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The Use of Sorghum in a Phytoattenuation Strategy: A Field Experiment on a TE-Contaminated Site

Abstract : Phytoattenuation combines phytoextraction or phytostabilization with the economic valorization of the biomass produced on the contaminated soil. Sorghum bicolor is a suitable crop for this strategy, as it is known to be metal-tolerant and can be used for biogas or bioethanol production or in strategies toward biofortification. In the current investigation, two cultivars, Biomass 133 and Trudan Headless (HL), were studied in a metal-contaminated (Cd, Pb, Zn) field site located in northern France to assess their potential use in a phytoattenuation strategy. The biomass yield and the metal transfer in the produced biomass were monitored in three plots with different pollution levels. Both cultivars were tolerant to high levels of metal pollution in field conditions, with yields similar to that obtained on uncontaminated sites. Neither of the cultivars changed the metal mobility of the soil and both exhibited a metal-excluder behavior. Nevertheless, Cd concentration in the aboveground part of Trudan HL, and of Biomass 133 to a lesser extent, could restrict their use in some valorization options. However, biogas production was possible with the produced biomass, indicating anaerobic digestion to be a possible valorization route for sorghum grown on contaminated sites.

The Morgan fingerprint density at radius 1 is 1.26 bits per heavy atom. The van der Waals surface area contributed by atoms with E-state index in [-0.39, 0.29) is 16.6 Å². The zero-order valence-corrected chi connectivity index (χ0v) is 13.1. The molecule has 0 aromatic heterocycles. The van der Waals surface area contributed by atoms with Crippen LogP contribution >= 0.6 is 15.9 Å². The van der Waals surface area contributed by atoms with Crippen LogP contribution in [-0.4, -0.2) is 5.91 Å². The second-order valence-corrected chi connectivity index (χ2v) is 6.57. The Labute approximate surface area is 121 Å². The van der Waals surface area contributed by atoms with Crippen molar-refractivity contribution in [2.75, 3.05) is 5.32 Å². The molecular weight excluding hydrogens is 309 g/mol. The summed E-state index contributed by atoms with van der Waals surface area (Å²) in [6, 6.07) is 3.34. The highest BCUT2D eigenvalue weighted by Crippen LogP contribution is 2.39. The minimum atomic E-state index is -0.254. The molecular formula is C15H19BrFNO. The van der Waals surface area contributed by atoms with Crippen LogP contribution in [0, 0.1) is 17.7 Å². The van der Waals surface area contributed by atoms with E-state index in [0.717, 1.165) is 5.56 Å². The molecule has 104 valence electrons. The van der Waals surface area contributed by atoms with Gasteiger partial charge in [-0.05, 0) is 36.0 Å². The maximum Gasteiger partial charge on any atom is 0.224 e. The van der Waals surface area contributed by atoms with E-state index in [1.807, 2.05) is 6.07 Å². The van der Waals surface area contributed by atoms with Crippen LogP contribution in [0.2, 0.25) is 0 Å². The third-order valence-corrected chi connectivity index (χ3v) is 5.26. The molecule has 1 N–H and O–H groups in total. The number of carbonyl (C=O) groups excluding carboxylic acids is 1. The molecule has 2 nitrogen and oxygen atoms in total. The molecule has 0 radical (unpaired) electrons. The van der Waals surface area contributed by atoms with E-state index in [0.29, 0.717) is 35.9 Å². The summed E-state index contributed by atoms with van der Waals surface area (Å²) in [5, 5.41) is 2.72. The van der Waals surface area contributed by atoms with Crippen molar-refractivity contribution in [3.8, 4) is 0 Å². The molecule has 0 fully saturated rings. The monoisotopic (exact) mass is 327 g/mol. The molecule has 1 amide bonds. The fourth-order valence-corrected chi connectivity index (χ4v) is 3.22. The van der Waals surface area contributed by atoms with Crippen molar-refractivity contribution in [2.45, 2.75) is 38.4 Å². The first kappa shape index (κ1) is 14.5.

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Submitted on : Wednesday, June 2, 2021 - 4:22:53 PM
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Alexandre Perlein, Valérie Bert, Océane Desannaux, Marcella Fernandes de Souza, Arnaud Papin, et al.. The Use of Sorghum in a Phytoattenuation Strategy: A Field Experiment on a TE-Contaminated Site. Applied Sciences, MDPI, 2021, 11 (8), pp.3471. ⟨10.3390/app11083471⟩. ⟨ineris-03246881⟩

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